I found Carsen’s incorporation of the Zeitgeist—especially Freudian ideas—rather compelling. When Sophie sings about her upcoming marriage, dreamlike clones of Sophie and her groom-to-be waltz behind her. Sophie is bathed in a yellow spotlight—the light of the real world—while the dancers behind her are enveloped in purple—a hue of the inner, thought world. Carsen’s decision illustrates how an individual’s inner thoughts and desires are experienced as real, even while awake.

Elīna Garanča as Octavian and Erin Morley as Sophie in Strauss's Der Rosenkavalier swear their love for each other in front of an imposing howitzer. Photo by Ken Howard/Metropolitan Opera.

Elīna Garanča as Octavian and Erin Morley as Sophie in Strauss’s Der Rosenkavalier swear their love for each other in front of an imposing howitzer. Photo by Ken Howard/Metropolitan Opera.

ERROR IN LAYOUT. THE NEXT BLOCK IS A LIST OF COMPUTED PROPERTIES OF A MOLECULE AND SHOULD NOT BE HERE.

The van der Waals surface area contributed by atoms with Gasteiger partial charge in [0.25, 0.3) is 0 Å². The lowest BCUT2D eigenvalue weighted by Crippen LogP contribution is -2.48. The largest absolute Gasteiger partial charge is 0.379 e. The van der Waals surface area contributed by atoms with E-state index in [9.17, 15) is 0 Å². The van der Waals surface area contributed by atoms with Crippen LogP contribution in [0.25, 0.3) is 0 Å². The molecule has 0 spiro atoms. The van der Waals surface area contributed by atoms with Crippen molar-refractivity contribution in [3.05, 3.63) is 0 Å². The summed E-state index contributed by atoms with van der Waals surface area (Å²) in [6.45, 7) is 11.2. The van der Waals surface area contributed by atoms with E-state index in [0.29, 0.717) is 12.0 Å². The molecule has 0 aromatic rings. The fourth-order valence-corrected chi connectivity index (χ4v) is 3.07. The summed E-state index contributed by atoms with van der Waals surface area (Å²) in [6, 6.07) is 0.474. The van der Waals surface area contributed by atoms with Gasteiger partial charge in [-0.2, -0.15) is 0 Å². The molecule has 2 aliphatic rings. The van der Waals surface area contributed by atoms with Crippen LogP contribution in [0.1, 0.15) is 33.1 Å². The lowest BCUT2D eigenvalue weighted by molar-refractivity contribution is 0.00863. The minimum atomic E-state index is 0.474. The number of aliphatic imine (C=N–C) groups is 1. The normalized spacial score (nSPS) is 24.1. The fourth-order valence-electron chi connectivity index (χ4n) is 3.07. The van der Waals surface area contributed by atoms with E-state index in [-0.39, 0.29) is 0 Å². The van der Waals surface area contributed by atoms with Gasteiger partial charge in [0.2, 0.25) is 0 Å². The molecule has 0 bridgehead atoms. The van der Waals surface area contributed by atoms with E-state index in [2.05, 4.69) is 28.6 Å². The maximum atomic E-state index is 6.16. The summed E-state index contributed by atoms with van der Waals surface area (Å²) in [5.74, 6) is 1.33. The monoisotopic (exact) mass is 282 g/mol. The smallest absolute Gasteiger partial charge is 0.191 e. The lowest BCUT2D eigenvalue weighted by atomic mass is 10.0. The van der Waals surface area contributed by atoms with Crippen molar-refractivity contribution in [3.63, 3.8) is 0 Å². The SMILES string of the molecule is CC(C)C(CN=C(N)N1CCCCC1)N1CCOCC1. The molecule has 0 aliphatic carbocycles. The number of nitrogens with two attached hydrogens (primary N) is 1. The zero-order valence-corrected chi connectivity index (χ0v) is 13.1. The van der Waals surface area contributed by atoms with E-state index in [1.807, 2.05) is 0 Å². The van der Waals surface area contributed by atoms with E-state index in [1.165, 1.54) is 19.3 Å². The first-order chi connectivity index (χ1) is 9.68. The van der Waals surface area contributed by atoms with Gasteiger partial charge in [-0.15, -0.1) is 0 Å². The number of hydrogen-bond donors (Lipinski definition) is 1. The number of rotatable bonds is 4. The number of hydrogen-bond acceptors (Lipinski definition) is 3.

Although this was seemingly The Renée Fleming Show, there are, of course, more singers in Der Rosenkavalier. Elīna Garanča as Octavian embodied the wide range of conflicting emotions of her character. At the end of the last act, Octavian is caught between the Marschallin and Sophie, unsure of who he should turn to. Here, Garanča’s expressions and voice illustrated Octavian’s distress well.

Erin Morley as Sophie sounded quite warm in the upper register, especially when she built up toward it. Unfortunately, she was sometimes overpowered by the orchestra, especially during a fast, staccato passage in Act 2. Overall, I found that her diction was unintelligible at times, but balance could be to blame.